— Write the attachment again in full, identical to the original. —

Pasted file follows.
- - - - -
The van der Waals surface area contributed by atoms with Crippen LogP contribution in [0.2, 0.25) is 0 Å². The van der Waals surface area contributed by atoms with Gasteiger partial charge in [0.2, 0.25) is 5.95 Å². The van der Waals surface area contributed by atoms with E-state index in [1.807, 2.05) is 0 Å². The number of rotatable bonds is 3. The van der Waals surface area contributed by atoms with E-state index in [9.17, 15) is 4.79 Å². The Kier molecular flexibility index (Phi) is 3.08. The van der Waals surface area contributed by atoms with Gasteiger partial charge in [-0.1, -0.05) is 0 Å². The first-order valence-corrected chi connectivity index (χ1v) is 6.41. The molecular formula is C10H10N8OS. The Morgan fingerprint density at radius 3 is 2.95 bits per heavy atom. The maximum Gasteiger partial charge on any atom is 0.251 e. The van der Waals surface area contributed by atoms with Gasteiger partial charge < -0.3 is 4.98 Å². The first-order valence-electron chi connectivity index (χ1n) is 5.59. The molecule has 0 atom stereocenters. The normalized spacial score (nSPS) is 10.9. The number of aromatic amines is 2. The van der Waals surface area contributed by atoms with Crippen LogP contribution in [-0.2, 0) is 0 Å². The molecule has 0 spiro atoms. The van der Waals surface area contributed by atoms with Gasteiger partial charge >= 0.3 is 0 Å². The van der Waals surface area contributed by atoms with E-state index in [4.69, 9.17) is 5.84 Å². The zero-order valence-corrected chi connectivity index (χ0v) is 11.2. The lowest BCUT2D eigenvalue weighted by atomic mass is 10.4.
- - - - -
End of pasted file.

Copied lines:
The van der Waals surface area contributed by atoms with Crippen LogP contribution in [0.2, 0.25) is 0 Å². The van der Waals surface area contributed by atoms with Gasteiger partial charge in [0.2, 0.25) is 5.95 Å². The van der Waals surface area contributed by atoms with E-state index in [1.807, 2.05) is 0 Å². The number of rotatable bonds is 3. The van der Waals surface area contributed by atoms with E-state index in [9.17, 15) is 4.79 Å². The Kier molecular flexibility index (Phi) is 3.08. The van der Waals surface area contributed by atoms with Gasteiger partial charge in [-0.1, -0.05) is 0 Å². The first-order valence-corrected chi connectivity index (χ1v) is 6.41. The molecular formula is C10H10N8OS. The Morgan fingerprint density at radius 3 is 2.95 bits per heavy atom. The maximum Gasteiger partial charge on any atom is 0.251 e. The van der Waals surface area contributed by atoms with Gasteiger partial charge < -0.3 is 4.98 Å². The first-order valence-electron chi connectivity index (χ1n) is 5.59. The molecule has 0 atom stereocenters. The normalized spacial score (nSPS) is 10.9. The number of aromatic amines is 2. The van der Waals surface area contributed by atoms with Crippen LogP contribution in [-0.2, 0) is 0 Å². The molecule has 0 spiro atoms. The van der Waals surface area contributed by atoms with Gasteiger partial charge >= 0.3 is 0 Å². The van der Waals surface area contributed by atoms with E-state index in [4.69, 9.17) is 5.84 Å². The zero-order valence-corrected chi connectivity index (χ0v) is 11.2. The lowest BCUT2D eigenvalue weighted by atomic mass is 10.4.